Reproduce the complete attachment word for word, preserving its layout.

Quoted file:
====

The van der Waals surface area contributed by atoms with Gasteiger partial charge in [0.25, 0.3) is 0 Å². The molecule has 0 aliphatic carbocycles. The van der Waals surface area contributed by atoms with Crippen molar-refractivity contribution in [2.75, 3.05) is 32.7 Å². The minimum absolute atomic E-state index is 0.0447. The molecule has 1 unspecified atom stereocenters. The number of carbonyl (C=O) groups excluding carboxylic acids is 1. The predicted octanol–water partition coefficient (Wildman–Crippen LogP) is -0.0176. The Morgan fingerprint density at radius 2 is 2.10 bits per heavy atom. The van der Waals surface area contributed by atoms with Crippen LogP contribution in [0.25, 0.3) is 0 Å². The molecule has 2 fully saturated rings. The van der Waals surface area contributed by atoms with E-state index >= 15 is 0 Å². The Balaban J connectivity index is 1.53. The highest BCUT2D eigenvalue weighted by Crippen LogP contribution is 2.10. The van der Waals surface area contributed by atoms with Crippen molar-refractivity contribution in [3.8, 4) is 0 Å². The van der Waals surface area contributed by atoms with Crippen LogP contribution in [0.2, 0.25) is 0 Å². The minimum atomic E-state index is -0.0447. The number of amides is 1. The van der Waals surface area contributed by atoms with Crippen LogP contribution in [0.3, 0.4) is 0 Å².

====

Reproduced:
The van der Waals surface area contributed by atoms with Gasteiger partial charge in [0.25, 0.3) is 0 Å². The molecule has 0 aliphatic carbocycles. The van der Waals surface area contributed by atoms with Crippen molar-refractivity contribution in [2.75, 3.05) is 32.7 Å². The minimum absolute atomic E-state index is 0.0447. The molecule has 1 unspecified atom stereocenters. The number of carbonyl (C=O) groups excluding carboxylic acids is 1. The predicted octanol–water partition coefficient (Wildman–Crippen LogP) is -0.0176. The Morgan fingerprint density at radius 2 is 2.10 bits per heavy atom. The van der Waals surface area contributed by atoms with Crippen LogP contribution in [0.25, 0.3) is 0 Å². The molecule has 2 fully saturated rings. The van der Waals surface area contributed by atoms with E-state index >= 15 is 0 Å². The Balaban J connectivity index is 1.53. The highest BCUT2D eigenvalue weighted by Crippen LogP contribution is 2.10. The van der Waals surface area contributed by atoms with Crippen molar-refractivity contribution in [3.8, 4) is 0 Å². The van der Waals surface area contributed by atoms with Crippen LogP contribution in [0.2, 0.25) is 0 Å². The minimum atomic E-state index is -0.0447. The number of amides is 1. The van der Waals surface area contributed by atoms with Crippen LogP contribution in [0.3, 0.4) is 0 Å².